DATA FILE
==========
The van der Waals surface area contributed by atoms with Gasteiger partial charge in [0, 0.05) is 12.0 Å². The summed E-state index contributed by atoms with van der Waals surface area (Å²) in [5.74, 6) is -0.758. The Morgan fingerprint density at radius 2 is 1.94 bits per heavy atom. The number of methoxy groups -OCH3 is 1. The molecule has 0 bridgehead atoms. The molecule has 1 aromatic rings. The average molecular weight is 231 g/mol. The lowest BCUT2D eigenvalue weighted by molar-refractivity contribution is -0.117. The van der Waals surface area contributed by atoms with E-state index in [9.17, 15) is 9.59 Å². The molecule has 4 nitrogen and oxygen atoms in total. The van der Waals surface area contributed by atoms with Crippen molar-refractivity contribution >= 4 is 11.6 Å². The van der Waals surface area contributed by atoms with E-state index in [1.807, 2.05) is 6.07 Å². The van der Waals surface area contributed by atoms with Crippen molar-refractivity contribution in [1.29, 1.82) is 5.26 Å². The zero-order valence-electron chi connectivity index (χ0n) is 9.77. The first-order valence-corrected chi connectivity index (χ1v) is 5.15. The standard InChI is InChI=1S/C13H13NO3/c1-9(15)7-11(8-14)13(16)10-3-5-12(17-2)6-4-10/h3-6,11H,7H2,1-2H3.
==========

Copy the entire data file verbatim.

The van der Waals surface area contributed by atoms with Gasteiger partial charge in [0, 0.05) is 12.0 Å². The summed E-state index contributed by atoms with van der Waals surface area (Å²) in [5.74, 6) is -0.758. The Morgan fingerprint density at radius 2 is 1.94 bits per heavy atom. The number of methoxy groups -OCH3 is 1. The molecule has 0 bridgehead atoms. The molecule has 1 aromatic rings. The average molecular weight is 231 g/mol. The lowest BCUT2D eigenvalue weighted by molar-refractivity contribution is -0.117. The van der Waals surface area contributed by atoms with E-state index in [9.17, 15) is 9.59 Å². The molecule has 4 nitrogen and oxygen atoms in total. The van der Waals surface area contributed by atoms with Crippen molar-refractivity contribution >= 4 is 11.6 Å². The van der Waals surface area contributed by atoms with E-state index in [1.807, 2.05) is 6.07 Å². The van der Waals surface area contributed by atoms with Crippen molar-refractivity contribution in [1.29, 1.82) is 5.26 Å². The zero-order valence-electron chi connectivity index (χ0n) is 9.77. The first-order valence-corrected chi connectivity index (χ1v) is 5.15. The standard InChI is InChI=1S/C13H13NO3/c1-9(15)7-11(8-14)13(16)10-3-5-12(17-2)6-4-10/h3-6,11H,7H2,1-2H3.